A Planned Parenthood clinic in New York. (Justin Lane/EPA-EFE/Shutterstock)
Opinion writer

On Friday, the White House pleased the pro-life Republican base, and enraged pro-choice opponents, by announcing plans for new regulations on health clinics funded by Title X, the 48-year-old federal program that assists family-planning services for low-income people. President Trump was set to give a speech about them Tuesday night at a pro-life fundraiser.

The policy would require a “bright line” of physical as well as financial separation between these entities’ family-planning programs and any program that provides or supports abortion. Title X recipients could not refer clients to abortion clinics and could even opt out of the current regulatory requirement that they provide neutral, “nondirective” counseling about abortion to clients who request it.

The ultimate target is, of course, Planned Parenthood, which received a significant share of the $286 million in Title X grants for fiscal 2017.

This latest skirmish in the abortion wars may or may not lead to a Supreme Court case. If it does, it will be interesting to see what Justice Neil M. Gorsuch makes of it.

Trump put Gorsuch on the court expecting him to be a pro-life, conservative justice; certainly abortion opponents hailed his appointment on that basis.

Yet Trump’s proposed new curbs on Title X ultimately rest on a legal doctrine to which Gorsuch is famously hostile.

Our story begins in 1970, when Congress passed Title X, and President Richard Nixon signed it. Abortion was still illegal in most states. The statute included a provision reassuring abortion foes that no funds appropriated under the title would “be used in programs where abortion is a method of family planning.”

In 1988, an election year — like 2018 — the Reagan administration’s Department of Health and Human Services issued new rules interpreting this statutory language to forbid any counseling or referral for abortion services, even the “nondirective” kind, which had previously been allowed.

Reagan’s “gag rule” triggered an immediate legal challenge; the Supreme Court, however, upheld it in a 5-to-4 vote . Title X’s abortion language was ambiguous, the court held, and since HHS’s interpretation was “reasonable,” the court must defer to it.

As authority, the court cited its 1984 ruling in the landmark Chevron case — which brings us back to Gorsuch.

In a much-discussed 2016 opinion, then-circuit judge Gorsuch denounced Chevron as a threat to the constitutional system. The Constitution empowers judges, and only judges, to interpret statutes, he wrote, but Chevron outsourced the job to “executive bureaucracies,” allowing the latter “to swallow huge amounts of core judicial and legislative power.”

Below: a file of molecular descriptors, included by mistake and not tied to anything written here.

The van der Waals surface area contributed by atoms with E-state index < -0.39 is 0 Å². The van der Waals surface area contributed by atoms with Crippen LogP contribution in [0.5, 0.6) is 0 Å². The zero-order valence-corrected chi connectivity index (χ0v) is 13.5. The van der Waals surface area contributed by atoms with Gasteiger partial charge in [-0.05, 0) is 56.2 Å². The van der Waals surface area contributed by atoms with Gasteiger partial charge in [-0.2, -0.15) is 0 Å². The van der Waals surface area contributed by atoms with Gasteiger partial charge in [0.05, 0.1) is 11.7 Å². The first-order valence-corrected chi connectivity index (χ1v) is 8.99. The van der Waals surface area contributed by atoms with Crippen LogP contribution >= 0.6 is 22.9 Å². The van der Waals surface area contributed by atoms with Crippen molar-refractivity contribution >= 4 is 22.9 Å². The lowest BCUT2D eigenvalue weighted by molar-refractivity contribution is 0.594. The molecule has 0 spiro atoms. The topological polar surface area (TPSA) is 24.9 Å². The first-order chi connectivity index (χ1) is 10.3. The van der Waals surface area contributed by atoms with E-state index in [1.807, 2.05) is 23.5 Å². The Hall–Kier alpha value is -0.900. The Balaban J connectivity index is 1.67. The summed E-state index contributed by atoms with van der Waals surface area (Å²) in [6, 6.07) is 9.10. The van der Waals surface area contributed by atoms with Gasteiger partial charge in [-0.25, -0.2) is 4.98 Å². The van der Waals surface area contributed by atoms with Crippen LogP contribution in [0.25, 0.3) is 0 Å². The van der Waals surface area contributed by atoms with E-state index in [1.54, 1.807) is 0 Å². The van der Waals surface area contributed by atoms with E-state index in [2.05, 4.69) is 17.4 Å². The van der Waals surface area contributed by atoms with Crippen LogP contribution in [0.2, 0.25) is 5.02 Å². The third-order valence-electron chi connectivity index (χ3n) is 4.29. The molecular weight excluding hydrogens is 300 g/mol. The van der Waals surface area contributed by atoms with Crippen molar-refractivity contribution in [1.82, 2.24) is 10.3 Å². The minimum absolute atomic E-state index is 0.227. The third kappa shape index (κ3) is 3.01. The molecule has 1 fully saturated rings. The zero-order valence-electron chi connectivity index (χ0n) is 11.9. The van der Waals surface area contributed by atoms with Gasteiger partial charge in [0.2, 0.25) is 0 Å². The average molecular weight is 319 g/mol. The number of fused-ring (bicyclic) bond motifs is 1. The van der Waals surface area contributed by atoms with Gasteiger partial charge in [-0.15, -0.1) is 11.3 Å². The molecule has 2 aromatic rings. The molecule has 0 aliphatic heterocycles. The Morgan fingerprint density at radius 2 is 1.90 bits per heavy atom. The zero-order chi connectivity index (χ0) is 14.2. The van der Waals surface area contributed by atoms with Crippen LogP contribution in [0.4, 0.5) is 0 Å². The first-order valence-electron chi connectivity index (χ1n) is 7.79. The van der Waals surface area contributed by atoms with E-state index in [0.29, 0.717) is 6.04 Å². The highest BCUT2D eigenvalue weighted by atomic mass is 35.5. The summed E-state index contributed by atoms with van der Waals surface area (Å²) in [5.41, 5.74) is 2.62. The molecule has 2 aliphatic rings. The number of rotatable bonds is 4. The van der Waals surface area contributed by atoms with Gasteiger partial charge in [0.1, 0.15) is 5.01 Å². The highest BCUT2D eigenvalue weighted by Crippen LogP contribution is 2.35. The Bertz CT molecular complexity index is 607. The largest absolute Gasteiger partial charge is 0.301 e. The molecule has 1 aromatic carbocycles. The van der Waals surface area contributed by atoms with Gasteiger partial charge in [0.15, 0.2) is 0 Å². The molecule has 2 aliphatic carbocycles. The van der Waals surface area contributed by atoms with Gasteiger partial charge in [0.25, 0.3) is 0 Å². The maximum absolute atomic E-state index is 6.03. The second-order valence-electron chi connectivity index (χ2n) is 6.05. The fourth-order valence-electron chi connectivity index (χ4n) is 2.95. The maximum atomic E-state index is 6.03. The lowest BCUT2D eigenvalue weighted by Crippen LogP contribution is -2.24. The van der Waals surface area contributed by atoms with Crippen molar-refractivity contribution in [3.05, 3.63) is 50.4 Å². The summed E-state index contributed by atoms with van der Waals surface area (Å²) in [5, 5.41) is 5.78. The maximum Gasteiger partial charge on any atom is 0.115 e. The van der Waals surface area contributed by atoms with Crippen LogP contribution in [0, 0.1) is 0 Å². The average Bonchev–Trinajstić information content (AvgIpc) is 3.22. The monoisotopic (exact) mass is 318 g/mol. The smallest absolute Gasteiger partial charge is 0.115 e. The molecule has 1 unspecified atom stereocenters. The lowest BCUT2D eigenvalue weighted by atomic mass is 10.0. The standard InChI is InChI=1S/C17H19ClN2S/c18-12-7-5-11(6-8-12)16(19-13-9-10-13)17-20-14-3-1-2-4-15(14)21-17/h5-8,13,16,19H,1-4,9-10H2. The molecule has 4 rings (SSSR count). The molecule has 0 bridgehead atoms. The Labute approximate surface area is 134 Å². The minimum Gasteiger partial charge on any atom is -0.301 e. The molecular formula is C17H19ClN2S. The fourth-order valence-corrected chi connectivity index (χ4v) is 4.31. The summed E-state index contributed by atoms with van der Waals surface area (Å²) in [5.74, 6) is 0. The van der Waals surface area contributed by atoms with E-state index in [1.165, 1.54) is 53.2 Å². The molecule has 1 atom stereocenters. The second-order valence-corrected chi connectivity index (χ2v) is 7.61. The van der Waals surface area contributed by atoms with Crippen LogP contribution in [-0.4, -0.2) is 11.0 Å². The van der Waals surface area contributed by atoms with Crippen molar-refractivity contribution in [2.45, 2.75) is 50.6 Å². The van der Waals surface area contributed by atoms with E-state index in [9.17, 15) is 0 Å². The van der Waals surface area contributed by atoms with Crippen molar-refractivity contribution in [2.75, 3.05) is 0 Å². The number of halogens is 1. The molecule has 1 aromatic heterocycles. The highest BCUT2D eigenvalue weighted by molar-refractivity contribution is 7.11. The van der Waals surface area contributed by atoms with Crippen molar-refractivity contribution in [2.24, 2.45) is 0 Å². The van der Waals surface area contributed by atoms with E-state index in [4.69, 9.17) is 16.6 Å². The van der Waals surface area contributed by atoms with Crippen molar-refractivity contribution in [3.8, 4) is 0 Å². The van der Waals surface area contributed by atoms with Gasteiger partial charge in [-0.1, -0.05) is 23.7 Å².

Under Chevron, Gorsuch wrote, an agency might “reverse its current view 180 degrees anytime based merely on the shift of political winds and still prevail” in court. Trump’s latest regulatory jab at Planned Parenthood, which would alter long-standing policy, seems to validate that point.

Gorsuch’s opinion represents originalism — the doctrine that courts must interpret the Constitution and statutes as written — at its most persuasive. It promised a rule for principled decision-making from which both liberals and conservatives could benefit, depending on the case.

The problem is that Title X is pretty ambiguous, just as the Supreme Court held in 1991 . What exactly does it mean to say that a “program” “uses” abortion for “family planning”? It seems clear that Congress did not intend directly to fund abortions, in part because it has said so many times since 1970. As for “counseling” women about pregnancy termination, “nondirectively” or otherwise, however, the statute is silent; regulators cannot possibly fill that void with rules that account for every variant of doctor-patient conversations. Could even the most brilliant judge do any better?

It so happens that the Reagan-era “gag rule” never took effect, despite the Supreme Court’s approval. A pro-choice Democrat, Bill Clinton, won the presidency in 1992 and withdrew the regulation. His Republican successor, George W. Bush, left Clinton’s policy undisturbed, and pro-life groups have been unhappy about that ever since, which is one reason they are extra delighted with Trump now.

Trump did not quite go all the way back to the Reagan rule, because he would still permit some “nondirectional” abortion counseling with federal money. The essence of his policy seems to be the effort to split Planned Parenthood into two parts, separated by a physical and financial “bright line,” one of which — and you can be sure Trump’s regulators will make sure it’s as big as possible — won’t be eligible for Title X dollars.

Good luck to the judges, armed only with Chevron, who might have to decide whether this is a “reasonable” interpretation of the underlying statutory mush, given the fungibility of Planned Parenthood’s various public and private funding sources.

The real solution is for members of Congress finally, after 48 years, to speak intelligibly on this evidently important subject. Or has dodging yet another in­trac­table abortion issue been their real legislative intent all along?

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